Meridian

Nov 2, 2021 | Vocabulary

The meridian system is a central concept for most kinesiology systems. Meridians were first identified by Chinese practitioners thousands of years ago. They are seen as forming a subtle energy grid that supports and integrates the different aspects of each individual: physical, emotional, mental and spiritual. The meridian energy system distributes Chi energy or life force to the body and this energy carries with it (or possibly even is) information to allow all the parts to function harmoniously. Imbalances in this system can lead to acute or chronic ill health, as the life force energy is not fed correctly to the tissues and cells of the physical body.
In Traditional Chinese Medicine (TCM) a meridian is a pathway through which the life-energy flows. This energy is called Qi. Often in Kinesiology we refer to the 14 Meridians, but actually in TCM there are many more defined pathways. In TCM, the meridian network is made of:

  • 12 principal meridians,
  • 12 tendon-muscular meridians,
  • 12 divergent meridians,
  • 15 luo meridians,
  • 8 extraordinary meridians.

In kinesiology we use fourteen major meridian lines. There are two meridian lines on the midline of the body (2 of the extraordinary meridians): the Governing Vessel running up the back of the torso, and the Central or Conception Vessel running up the front of the torso. The other twelve meridians all run bilaterally on the surface of the body. These meridians are named after specific organs (e.g. the liver meridian, the small intestine meridian), but are not necessarily on or near the named organ. For example, the lung meridian runs down the inner arm to the thumb, one meridian on each arm. The 14 meridians are:

  • CV (Conception Vessel – Ren Mai) 
  • GV (Governing Vessel – Du Mai)
  • ST (Stomach Channel – Zu Yang Ming)
  • SP (Spleen Channel – Zu Tai Yin)
  • HT (Heart Channel – Shou Shao Yin)
  • SI (Small Intestine Channel – Shou Tai Yang)
  • BL (Bladder Channel – Zu Tai Yang)
  • KI (Kidney Channel – Zu Shao Yin)
  • PC (Pericardium Channel – Shou Jue Yin) (sometimes named Circulation-Sex Meridian in Kinesiology)
  • TH (Triple Heater Channel – Shou Shao Yang)
  • GB (Gallbladder Meridian – Zu Shao Yang)
  • LR (Liver Channel – Zu Jue Yin)
  • LU (Lung Channel – Shou Tai Yin)
  • LI (Large Intestine Channel – Shou Yang Ming)

The acupuncture meridians may relate directly to the health of the internal organ associated with it, although it is possible for the meridian to be out of balance and yet the related organ to be healthy. However if a meridian is continually out of balance it is likely that the organ itself will eventually be affected. 
There are various points along each of the acupuncture meridians, and skilled practitioners can ‘feel’ the location of these points. These points have also been mapped electronically. They are the points that are needled in an acupuncture session. The points are numbered starting with number 1. So, the central meridian runs up the midline of the torso from point 1 (known as CV 01 (Meeting of the Yin)) at the perineum to CV 24 (Container of Fluids) just below the lower lip on the midline. The number of points on each meridian can vary, although where the meridians are bilateral, the meridians are mirror images of each other. So, in the case of the lung meridian, point 1 (LU 01 (Central Residence)) is on the upper front of the chest close to the top of the arm and LU 11 (Lesser Shang) is on the thumb. The left side meridian starts with LU 01 (Central Residence) on the left side and ends with LU 11 (Lesser Shang) on the left thumb; the right-sided meridian starts with LU 01 (Central Residence) on the right side and ends with LU 11 (Lesser Shang) on the right thumb.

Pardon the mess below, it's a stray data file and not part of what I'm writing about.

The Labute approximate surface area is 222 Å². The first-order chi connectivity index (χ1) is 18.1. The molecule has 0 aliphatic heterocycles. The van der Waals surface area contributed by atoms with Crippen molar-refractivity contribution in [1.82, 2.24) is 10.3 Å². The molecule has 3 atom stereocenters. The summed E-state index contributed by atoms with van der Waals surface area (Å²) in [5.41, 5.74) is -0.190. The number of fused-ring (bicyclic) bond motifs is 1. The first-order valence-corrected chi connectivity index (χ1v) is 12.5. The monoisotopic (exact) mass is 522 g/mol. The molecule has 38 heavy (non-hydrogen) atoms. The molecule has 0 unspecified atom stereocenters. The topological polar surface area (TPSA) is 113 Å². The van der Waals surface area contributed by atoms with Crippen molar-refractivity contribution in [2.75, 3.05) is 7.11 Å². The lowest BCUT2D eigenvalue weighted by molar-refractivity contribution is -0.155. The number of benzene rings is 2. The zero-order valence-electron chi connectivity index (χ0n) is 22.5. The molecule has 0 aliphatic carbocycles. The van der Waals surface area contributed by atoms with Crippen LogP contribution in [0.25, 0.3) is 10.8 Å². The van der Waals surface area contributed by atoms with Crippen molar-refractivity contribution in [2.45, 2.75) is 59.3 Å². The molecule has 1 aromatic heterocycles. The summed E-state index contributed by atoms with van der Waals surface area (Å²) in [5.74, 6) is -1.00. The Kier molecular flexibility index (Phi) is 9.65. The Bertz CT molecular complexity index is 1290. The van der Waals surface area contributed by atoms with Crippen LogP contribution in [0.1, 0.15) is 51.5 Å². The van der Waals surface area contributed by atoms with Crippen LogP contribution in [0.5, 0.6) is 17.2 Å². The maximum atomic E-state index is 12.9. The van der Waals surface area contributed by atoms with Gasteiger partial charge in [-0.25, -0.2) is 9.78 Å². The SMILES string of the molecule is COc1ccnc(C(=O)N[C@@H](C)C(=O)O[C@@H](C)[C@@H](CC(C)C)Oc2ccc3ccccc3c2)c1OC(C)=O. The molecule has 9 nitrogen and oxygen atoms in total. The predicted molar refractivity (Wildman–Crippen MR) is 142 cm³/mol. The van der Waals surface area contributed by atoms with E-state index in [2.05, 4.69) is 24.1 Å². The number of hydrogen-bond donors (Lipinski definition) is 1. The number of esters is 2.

Most of the Acupuncture Points recognized for their use in managing pain and facilitating healing are found within the 14 meridian pathways that we access in Kinesiology work but some Extra-meridian points exist as well.
Acupuncturists insert fine needles into these points, whereas kinesiologists use other methods, including touching or tapping. Whatever technique is used, the aim is the same: to balance the flow of energy within the meridians.
For a long time the power of acupuncture was dismissed by Western medicine, because acupuncture theory did not fit with the medical understanding of how the body functions. However, gradually some doctors began to find that acupuncture could work for pain relief. As the body of evidence for the success of acupuncture with adults, babies and animals mounted, medical researchers began to consider the possibility of these subtle energy concepts more carefully, although many feel acupuncture works through the nervous system in some way. In fact, the reality of meridians and acupuncture points is becoming more evident in the availability of electrical devices which are used to locate acupuncture points. The electrical resistance of acupuncture points seems to be lower than that of the surrounding skin area. This suggests a real physical presence for acupuncture points.

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